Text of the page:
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We wrote a post on tips about what to do when you or someone you know have been hurt on a construction site. After you have reported the injury to your employer and insurer, what do you do next?
Once you have notified the employer and have sought immediate medical attention, the employer must file an Employer's First Report of Injury with the D.C. Department of Employment Services (a similar form in Maryland and Virginia). This form that the employer (or it's workers' compensation insurance company) files has basic information, from the employer's perspective, regarding the work injury. It will have the name and address of the employee, the employer, and the workers' compensation insurance company. It will have a brief description of the injury and how it occurred, including the date, time and job site.
Remember there are forms that YOU have to file after a work injury as well. Do not rely on the insurance company or your employer's HR department to do this. In D.C., YOU need to file Employee's Notice of Accidental Injury or Occupational Disease or Form 7 and Employee's Claim Application or Form 7A. Both of these forms should be signed and filed with the D.C. Office of Worker's Compensation. The first form includes the name and address of the employee, employer and workers' comp insurance company as well as the dates and time and description of the injury. This form will formally notify the employer and worker's compensation insurance company that you were injured on the job and the activity that caused the injury. The second form is necessary to protect your claim for workers' compensation benefits. This will also have basic information regarding you, your employer and the workers' compensation carrier.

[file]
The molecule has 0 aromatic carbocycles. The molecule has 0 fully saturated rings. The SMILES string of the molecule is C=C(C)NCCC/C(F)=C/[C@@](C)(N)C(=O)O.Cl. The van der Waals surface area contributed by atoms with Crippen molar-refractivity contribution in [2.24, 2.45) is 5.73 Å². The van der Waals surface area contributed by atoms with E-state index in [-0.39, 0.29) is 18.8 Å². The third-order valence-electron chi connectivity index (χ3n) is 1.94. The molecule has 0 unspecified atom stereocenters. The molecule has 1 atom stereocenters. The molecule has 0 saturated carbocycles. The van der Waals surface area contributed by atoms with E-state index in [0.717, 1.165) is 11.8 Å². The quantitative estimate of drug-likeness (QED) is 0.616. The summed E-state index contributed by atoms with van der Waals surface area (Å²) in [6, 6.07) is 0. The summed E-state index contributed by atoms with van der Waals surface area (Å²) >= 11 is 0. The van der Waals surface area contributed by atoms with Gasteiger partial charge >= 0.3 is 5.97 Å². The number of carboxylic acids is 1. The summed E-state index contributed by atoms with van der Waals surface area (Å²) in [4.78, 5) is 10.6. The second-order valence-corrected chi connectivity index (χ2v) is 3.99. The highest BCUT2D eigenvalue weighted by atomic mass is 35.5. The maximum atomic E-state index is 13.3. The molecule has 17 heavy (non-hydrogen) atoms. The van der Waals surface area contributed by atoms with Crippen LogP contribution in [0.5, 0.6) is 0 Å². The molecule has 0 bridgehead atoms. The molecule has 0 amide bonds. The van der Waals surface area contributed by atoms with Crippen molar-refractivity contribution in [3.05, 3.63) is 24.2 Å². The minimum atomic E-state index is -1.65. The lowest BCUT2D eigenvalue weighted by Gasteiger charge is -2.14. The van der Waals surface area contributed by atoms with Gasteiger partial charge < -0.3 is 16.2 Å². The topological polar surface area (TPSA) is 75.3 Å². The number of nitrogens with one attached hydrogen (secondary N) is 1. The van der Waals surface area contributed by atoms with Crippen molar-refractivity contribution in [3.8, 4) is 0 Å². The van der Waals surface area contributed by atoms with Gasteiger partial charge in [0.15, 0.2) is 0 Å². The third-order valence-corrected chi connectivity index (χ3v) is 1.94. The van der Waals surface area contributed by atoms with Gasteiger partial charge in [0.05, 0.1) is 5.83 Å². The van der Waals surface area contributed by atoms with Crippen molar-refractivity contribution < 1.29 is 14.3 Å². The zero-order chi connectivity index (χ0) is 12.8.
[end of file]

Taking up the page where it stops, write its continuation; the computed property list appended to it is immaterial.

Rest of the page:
Both of these forms should be signed and filed with the D.C. Office of Workers' Compensation. A copy of these forms should be sent to the employer of the workers' compensation insurance company.
We have these forms if you need them - just call and we can give them to you.
It is important not to rely on your employer, coworkers, or workers' compensation insurance company to provide these forms or to give you advice as to how to file your workers' compensation claim.
And remember that the insurance company is NOT YOUR FRIEND. The insurance company has no duty to you look out for your best interests - they have a duty to make money for their shareholders, and if they can, will drastically reduce and limit the benefits an injured worker and his/her family would otherwise receive.
We have seen this happen first hand and that is why we wrote the book on D.C. workers compensation. We want our clients to be knowledgeable about their rights so before you sign anything or talk to an insurance adjuster, you need to read Protect Your Rights: The Ultimate Guide to D.C. Workers' Compensation or The Union Worker's Guide to Workers' Compensation. To obtain your FREE copies or for more information on filing a workers' compensation claim, give us a call or send us an email at (202)-393-3320 and [email protected].